Depression Relieved by
by Patty E. Fleener M.S.W.
Depression causes extreme psychic pain and there is a high rate of
What is the use of knowing DBT (dialectical behavioral therapy)
skills if you are in the midst of a deep depression where all
you can do is vegetate?
First off, I want you to know that I am a fellow sufferer. There
is no basic difference between you and I. Some people believe
that because I own a website, that I am all well all the time.
This is not true. I will say however that I am a whole lot
better in many ways as I have worked through many issues, gotten
older (47), etc. HOWEVER, what is to keep me from experiencing a
deep depression caused "from my brain" or as
professionals call it, endogenous depression?
Do you see where I am going with this? Some have used DBT,
cognitive behavioral therapy and have discovered which behaviors
are destructive, and so on. BUT, due to the biological nature of
this disorder, what we all have in common is what we experience
when our brain "fires out of control."
We can read every book, go to a good therapist, etc., yet our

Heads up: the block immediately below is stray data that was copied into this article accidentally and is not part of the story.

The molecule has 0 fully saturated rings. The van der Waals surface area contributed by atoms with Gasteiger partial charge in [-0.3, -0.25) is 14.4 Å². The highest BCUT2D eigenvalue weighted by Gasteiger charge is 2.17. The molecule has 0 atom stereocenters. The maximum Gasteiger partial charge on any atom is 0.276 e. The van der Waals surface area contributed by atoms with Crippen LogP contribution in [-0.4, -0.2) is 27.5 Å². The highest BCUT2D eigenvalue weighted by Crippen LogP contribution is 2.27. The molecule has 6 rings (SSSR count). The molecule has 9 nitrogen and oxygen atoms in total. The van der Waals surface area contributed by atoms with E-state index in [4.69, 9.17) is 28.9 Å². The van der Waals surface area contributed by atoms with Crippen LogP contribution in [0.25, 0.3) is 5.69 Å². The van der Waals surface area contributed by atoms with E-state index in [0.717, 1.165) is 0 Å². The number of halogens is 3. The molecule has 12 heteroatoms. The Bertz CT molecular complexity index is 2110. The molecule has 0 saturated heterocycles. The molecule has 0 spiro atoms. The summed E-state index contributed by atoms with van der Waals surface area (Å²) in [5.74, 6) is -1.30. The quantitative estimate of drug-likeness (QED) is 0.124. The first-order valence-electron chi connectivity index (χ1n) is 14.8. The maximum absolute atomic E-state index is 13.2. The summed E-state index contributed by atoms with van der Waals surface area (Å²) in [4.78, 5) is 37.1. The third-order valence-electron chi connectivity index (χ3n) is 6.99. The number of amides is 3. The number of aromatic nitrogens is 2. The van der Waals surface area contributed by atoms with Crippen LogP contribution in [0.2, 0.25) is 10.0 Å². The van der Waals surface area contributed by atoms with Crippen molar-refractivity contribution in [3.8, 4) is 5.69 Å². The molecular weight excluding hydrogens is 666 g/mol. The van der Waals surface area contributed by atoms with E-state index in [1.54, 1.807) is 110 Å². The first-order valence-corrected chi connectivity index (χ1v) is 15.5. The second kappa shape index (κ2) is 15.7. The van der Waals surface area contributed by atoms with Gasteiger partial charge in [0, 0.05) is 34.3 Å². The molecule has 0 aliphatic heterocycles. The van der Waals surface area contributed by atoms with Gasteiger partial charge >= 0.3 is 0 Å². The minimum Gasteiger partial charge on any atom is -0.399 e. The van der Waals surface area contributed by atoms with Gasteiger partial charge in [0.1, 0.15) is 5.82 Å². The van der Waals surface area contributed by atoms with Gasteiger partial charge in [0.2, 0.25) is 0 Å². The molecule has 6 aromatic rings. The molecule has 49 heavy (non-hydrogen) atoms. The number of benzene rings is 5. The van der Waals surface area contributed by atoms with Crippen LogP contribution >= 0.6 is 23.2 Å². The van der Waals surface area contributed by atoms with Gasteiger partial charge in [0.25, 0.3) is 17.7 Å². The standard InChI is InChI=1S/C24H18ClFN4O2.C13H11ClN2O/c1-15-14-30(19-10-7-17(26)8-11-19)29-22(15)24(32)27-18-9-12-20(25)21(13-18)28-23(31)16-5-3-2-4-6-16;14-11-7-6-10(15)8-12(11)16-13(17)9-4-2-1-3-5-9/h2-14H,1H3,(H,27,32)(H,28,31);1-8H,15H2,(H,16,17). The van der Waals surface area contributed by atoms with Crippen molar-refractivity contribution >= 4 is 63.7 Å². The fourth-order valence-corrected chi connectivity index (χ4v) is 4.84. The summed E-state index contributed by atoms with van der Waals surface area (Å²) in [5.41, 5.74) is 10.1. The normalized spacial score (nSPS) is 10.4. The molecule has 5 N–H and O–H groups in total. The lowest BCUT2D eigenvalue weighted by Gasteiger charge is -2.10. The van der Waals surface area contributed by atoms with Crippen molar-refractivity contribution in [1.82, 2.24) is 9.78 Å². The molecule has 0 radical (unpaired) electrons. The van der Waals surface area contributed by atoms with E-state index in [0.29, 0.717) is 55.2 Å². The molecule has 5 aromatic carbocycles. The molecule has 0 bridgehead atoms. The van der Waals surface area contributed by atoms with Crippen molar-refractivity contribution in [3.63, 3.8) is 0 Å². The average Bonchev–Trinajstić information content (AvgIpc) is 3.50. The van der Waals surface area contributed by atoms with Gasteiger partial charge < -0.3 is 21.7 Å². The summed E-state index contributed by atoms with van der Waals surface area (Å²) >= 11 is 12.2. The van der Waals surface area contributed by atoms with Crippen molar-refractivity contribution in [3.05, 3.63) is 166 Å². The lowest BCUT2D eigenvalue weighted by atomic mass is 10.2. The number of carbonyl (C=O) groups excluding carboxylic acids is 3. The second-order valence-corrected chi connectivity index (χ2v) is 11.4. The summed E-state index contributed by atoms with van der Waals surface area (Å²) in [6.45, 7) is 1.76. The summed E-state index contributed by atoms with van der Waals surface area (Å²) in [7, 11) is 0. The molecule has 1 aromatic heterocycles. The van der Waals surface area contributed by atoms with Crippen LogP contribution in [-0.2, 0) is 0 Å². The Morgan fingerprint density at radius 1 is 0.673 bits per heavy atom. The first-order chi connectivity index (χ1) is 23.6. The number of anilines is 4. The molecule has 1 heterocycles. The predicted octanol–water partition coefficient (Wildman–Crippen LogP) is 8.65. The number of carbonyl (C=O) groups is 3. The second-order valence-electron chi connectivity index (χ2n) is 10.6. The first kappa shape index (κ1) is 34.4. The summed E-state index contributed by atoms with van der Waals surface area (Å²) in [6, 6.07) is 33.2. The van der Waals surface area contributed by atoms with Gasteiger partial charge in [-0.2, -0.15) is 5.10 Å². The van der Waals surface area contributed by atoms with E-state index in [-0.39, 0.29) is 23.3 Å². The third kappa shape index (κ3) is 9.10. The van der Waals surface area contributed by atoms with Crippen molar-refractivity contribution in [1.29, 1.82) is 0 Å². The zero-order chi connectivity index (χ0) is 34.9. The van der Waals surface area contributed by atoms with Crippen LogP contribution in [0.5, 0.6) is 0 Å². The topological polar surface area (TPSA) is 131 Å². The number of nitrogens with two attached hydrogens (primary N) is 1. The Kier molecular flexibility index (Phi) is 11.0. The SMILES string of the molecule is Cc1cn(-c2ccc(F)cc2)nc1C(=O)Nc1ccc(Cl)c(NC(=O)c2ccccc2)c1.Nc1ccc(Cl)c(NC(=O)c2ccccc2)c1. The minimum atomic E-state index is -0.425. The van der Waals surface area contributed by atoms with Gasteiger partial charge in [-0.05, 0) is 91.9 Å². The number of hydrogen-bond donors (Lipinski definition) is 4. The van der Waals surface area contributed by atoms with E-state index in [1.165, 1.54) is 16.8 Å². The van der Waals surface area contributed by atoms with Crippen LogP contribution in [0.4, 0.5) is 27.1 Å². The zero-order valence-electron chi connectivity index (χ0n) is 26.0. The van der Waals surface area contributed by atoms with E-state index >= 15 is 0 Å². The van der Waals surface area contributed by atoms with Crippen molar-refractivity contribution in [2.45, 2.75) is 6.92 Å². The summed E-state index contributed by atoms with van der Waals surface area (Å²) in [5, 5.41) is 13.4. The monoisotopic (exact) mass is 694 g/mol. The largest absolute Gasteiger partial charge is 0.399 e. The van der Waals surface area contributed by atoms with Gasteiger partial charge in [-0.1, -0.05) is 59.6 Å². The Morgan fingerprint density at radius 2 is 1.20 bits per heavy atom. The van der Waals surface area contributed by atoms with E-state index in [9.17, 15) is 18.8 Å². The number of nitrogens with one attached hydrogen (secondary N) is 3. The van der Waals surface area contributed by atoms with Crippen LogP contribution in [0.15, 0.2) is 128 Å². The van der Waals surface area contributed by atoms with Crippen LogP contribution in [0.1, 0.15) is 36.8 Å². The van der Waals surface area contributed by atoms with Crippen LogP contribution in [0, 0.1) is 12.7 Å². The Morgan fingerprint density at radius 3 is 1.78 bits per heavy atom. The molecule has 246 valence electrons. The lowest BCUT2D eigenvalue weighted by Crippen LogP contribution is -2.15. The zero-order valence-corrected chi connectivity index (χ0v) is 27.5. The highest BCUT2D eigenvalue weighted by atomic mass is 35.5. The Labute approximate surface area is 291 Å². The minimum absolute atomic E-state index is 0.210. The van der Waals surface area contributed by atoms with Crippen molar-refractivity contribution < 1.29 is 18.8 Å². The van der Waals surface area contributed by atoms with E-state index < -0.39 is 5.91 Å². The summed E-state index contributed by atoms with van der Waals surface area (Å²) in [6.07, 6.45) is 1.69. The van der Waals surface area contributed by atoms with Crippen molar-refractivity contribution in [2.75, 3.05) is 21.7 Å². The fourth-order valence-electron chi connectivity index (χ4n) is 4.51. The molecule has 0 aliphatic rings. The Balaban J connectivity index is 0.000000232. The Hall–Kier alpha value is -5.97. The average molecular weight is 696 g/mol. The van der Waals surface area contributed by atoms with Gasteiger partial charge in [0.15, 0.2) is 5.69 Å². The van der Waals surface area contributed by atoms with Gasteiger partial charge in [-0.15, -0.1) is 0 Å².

brains remain "broken."
Let us discuss that "broken brain" and how it touches
our lives. It touches many areas of our lives - depression,
anger, rage, etc. Today I choose the subject of depression.
Depression can kill us. Several years ago, I still hadn't found
the right combination of medications to treat this depression
and every day was the same. I sat (actually I vegetated) on the
couch, and obsessed about what I would write in my suicide note.
I didn't want anyone to feel responsible so I was going to say
that my disorder was at fault and I simply could no longer bear
the immense psychic pain that I experienced. Each day I wondered
just how long I could go on feeling that way. The outside world
ceased to exist for me. The curtains remained drawn. I went days
without showering, slept in my clothes and cried constantly. I
wondered how I was going to end my life if I could no longer
live with such an intense depression. It was at this point that
I became very afraid. I didn't want to die, I just wanted the
pain to end. It almost felt like physically my whole body hurt
in addition to the emotional pain. I wanted to feel joy again.
The stage of depression I am attempting to describe is a
"suicidal depression." If this level of depression
would have continued, I honestly don't know how long it would
have taken for me to take my life.